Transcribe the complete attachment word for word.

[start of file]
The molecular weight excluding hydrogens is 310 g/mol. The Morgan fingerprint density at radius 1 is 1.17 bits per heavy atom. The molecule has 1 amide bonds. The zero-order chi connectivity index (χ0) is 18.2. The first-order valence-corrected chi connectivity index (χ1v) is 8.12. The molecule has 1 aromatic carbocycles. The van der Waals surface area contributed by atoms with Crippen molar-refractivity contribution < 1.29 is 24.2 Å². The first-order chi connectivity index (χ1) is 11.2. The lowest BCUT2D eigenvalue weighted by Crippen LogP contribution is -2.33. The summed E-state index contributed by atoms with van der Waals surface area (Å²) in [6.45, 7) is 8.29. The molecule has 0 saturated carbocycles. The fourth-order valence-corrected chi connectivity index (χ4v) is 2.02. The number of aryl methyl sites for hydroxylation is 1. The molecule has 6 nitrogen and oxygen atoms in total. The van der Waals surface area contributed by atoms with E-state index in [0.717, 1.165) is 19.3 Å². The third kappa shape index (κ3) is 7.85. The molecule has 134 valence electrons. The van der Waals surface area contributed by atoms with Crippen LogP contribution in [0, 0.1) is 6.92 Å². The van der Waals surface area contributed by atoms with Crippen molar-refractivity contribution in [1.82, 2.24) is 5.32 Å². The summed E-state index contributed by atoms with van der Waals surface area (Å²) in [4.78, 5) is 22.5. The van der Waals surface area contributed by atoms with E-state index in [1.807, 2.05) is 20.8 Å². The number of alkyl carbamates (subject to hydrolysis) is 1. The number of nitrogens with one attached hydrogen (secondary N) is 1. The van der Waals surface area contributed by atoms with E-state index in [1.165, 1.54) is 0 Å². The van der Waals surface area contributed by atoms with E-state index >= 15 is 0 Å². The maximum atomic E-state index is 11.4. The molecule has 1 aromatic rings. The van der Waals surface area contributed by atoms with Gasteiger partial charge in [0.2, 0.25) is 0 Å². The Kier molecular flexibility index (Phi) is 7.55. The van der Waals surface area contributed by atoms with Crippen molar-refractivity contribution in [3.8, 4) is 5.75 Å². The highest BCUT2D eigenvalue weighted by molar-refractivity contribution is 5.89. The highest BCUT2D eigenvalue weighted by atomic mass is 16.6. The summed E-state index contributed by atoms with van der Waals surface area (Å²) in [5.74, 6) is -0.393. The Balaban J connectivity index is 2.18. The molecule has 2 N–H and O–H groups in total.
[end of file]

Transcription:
The molecular weight excluding hydrogens is 310 g/mol. The Morgan fingerprint density at radius 1 is 1.17 bits per heavy atom. The molecule has 1 amide bonds. The zero-order chi connectivity index (χ0) is 18.2. The first-order valence-corrected chi connectivity index (χ1v) is 8.12. The molecule has 1 aromatic carbocycles. The van der Waals surface area contributed by atoms with Crippen molar-refractivity contribution < 1.29 is 24.2 Å². The first-order chi connectivity index (χ1) is 11.2. The lowest BCUT2D eigenvalue weighted by Crippen LogP contribution is -2.33. The summed E-state index contributed by atoms with van der Waals surface area (Å²) in [6.45, 7) is 8.29. The molecule has 0 saturated carbocycles. The fourth-order valence-corrected chi connectivity index (χ4v) is 2.02. The number of aryl methyl sites for hydroxylation is 1. The molecule has 6 nitrogen and oxygen atoms in total. The van der Waals surface area contributed by atoms with E-state index in [0.717, 1.165) is 19.3 Å². The third kappa shape index (κ3) is 7.85. The molecule has 134 valence electrons. The van der Waals surface area contributed by atoms with Crippen LogP contribution in [0, 0.1) is 6.92 Å². The van der Waals surface area contributed by atoms with Crippen molar-refractivity contribution in [1.82, 2.24) is 5.32 Å². The summed E-state index contributed by atoms with van der Waals surface area (Å²) in [4.78, 5) is 22.5. The van der Waals surface area contributed by atoms with E-state index in [1.807, 2.05) is 20.8 Å². The number of alkyl carbamates (subject to hydrolysis) is 1. The number of nitrogens with one attached hydrogen (secondary N) is 1. The van der Waals surface area contributed by atoms with E-state index in [1.165, 1.54) is 0 Å². The van der Waals surface area contributed by atoms with E-state index >= 15 is 0 Å². The maximum atomic E-state index is 11.4. The molecule has 1 aromatic rings. The van der Waals surface area contributed by atoms with Gasteiger partial charge in [0.2, 0.25) is 0 Å². The Kier molecular flexibility index (Phi) is 7.55. The van der Waals surface area contributed by atoms with Crippen molar-refractivity contribution in [3.8, 4) is 5.75 Å². The highest BCUT2D eigenvalue weighted by molar-refractivity contribution is 5.89. The highest BCUT2D eigenvalue weighted by atomic mass is 16.6. The summed E-state index contributed by atoms with van der Waals surface area (Å²) in [5.74, 6) is -0.393. The Balaban J connectivity index is 2.18. The molecule has 2 N–H and O–H groups in total.